Kenan Thompson has been a sketch performer since the start of his career, but on his new NBC sitcom Kenan, he shows a completely different side of his talents. Kenan premieres tonight, February 16, on NBC.
The actor plays a self-titled character who is a single father of two girls and a morning show host trying to cope with life after the loss of his wife. His father-in-law Rick, played by Don Johnson, lives with him and his brother. Thompson’s fellow Saturday Night Live actor Chris Redd takes on the role of his brother and manager.
Kenan is a project Thompson has been trying to get off the ground for quite some time.
“It was a long process from starting with trying to find someone to settle in on an idea with. And me and [writer] Jackie [Clarke] talked for the first time over the summer, I think, two years ago,” Kenan Thompson told us.
“And we both had a similar idea, what we thought would be a good show that we, kind of, haven’t seen before and would also maybe fit the tone of stuff that we have, so just trying to figure out a different twist on the positive father‐figure type of thing.”
Thompson, who also executive produces the show, added, “And it’s gone in one direction for the original pilot that we shot when Chris Rock was involved, and that was all great and stuff like that. And then we had a moment and an opportunity to, kind of, sit down with it and flesh it out even further as opposed to being under the pressures of pilot week or whatever.
“So now we’ve stretched it out to where it is right now, and I think we are all pretty grateful that we had a chance to live with the material for a while. The universe has just unfolded in a way to where we have the cast we are currently dealing with now. And even until the last hour, we ended up getting some pretty great people in it. So, it’s been a long road, but it’s apparently been a very necessary road.”
And while that long road included many different show ideas, the final version was inspired by the writer’s real life. Jackie Clarke explains…
“My mom passed when I was little, and I always, sort of, thought what if you had a guy like Kenan who was just truly doing everything, the nicest guy in the world, devoted to his daughters? It’s just ‐ it was just always the idea. I guess she didn’t have to die, but that’s just, sort of, where ‐ that was always the genesis for the idea. And it felt like just something that you
would immediately empathize with that character and really be rooting for him and this family the whole way through.”
“I’ve seen divorced houses and things like that, but I’ve never seen in a sitcom anybody deal with a situation like this. So that’s where it started,” Thompson chimed in.
Clarke continued: “When we have a mom that’s deceased in a show, it always drives me crazy that that becomes, like, a ghost. And we really wanted to give this person, Corey, Kenan’s late wife a real personality and really feel her. So, you are going to see her in these flashbacks a couple of times throughout the season. And the backstory is that they were, kind of, teenagers on a sitcom.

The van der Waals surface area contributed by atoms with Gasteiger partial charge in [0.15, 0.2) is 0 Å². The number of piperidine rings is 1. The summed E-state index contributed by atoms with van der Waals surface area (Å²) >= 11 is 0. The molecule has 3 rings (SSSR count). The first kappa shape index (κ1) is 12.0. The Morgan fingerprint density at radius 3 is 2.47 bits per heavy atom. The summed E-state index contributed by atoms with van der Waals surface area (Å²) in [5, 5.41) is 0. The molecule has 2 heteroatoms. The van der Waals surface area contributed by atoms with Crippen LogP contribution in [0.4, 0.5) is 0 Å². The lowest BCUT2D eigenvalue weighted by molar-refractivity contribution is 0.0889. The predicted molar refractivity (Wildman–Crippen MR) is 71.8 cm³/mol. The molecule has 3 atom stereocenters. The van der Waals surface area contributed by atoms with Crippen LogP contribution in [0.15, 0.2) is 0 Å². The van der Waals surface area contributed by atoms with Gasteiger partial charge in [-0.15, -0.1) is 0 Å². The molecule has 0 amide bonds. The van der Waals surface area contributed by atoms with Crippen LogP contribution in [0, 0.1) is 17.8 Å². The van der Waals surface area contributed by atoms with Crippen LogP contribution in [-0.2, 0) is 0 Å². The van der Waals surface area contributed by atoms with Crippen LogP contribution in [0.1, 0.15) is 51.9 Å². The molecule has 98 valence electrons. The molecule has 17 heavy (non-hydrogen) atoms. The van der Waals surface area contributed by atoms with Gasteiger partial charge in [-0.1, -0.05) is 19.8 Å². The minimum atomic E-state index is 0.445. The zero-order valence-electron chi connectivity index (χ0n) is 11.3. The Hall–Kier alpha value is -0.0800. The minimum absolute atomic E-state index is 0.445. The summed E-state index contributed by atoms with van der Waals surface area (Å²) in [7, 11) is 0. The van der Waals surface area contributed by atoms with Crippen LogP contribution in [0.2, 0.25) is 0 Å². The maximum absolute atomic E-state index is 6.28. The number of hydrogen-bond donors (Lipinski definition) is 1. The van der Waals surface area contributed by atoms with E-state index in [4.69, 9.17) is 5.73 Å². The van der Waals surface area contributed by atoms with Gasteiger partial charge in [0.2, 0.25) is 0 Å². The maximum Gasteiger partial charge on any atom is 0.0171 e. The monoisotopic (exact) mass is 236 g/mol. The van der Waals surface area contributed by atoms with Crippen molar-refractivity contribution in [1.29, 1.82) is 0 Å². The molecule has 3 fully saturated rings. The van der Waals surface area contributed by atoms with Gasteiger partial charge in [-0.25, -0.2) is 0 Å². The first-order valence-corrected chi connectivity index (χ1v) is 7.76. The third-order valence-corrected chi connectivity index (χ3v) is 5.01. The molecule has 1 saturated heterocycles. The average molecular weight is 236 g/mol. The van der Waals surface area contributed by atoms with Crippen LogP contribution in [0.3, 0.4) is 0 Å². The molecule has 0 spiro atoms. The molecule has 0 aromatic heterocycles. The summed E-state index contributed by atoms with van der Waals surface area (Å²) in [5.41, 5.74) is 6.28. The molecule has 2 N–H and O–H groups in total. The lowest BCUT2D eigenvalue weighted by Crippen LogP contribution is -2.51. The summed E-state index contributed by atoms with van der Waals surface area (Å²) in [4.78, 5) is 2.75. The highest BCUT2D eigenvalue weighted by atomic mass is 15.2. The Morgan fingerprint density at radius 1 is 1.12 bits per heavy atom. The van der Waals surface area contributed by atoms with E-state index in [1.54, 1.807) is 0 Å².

He added: “An early sitcom called ‘Grownup Little Boy’ where Kenan at 19 was playing 14 and she was 20 playing 45, and it was his mom. But they had fell in love, and that, sort of, led to their cancellation because their energy was just a little too tight, but we are playing with that a lot in the show, and you are going to be seeing a bit more multi-cam in future episodes.”
For now, Thompson and Redd will both film SNL in NYC and then jet off to LA on weekends for Kenan.
“I mean, we’ve only done it once so far. So, we’ll see how exhausting it gets when it has to become a repeat kind of a thing. But, yeah, we did it for the Christmas show, and me and Chris went out there on Friday and showed up at rehearsal that night and stuff like that and ended up doing the show and then getting ‐‐ we had three weeks off before we had to be on another job, basically,” Thompson said.
“So it wasn’t that stressful, but we’ll see how that turnaround goes when it’s only one day in between. But I’ll be rushing back to my new family. So, I won’t be overly exhausted because we’ll hold each other up.”
“I haven’t decided to leave,” Redd said of SNL. “I’m just having fun being able to create with one of my best friends and also be able to still go and and do sketch. I love sketch. I don’t want to see it as an exit strategy; I just see it as it another way to create.”
Throughout most of his career, Thompson has worked in front of a live audience, but Kenan is unlike anything he’s done.
“We definitely have an audience amongst each other. Like, I definitely listen out for Jackie’s laugh to know where I am as far as delivering my lines and stuff like that, but it’s different. This show was always designed to be different. It wasn’t going to be a multi-cam with an audience type of thing. So, we have to figure out the way to find those moments that we would stretch out just because we heard audience laughter and responding to a certain thing, how to make that work in a single‐camera version.
“And we are shooting it three cameras at a time right now because we are dealing with COVID and stuff like that and time restrictions. So that’s given us the feel of a multi-cam because we are just doing a lot of different takes covered in a bunch of different directions and stuff like that. So, I guess, when they edit it all together, it kind of feels like one big performance, I think. But, yeah, the look of it, I think, will always be more, hopefully, film style, you know, with Scorsese’s out here.”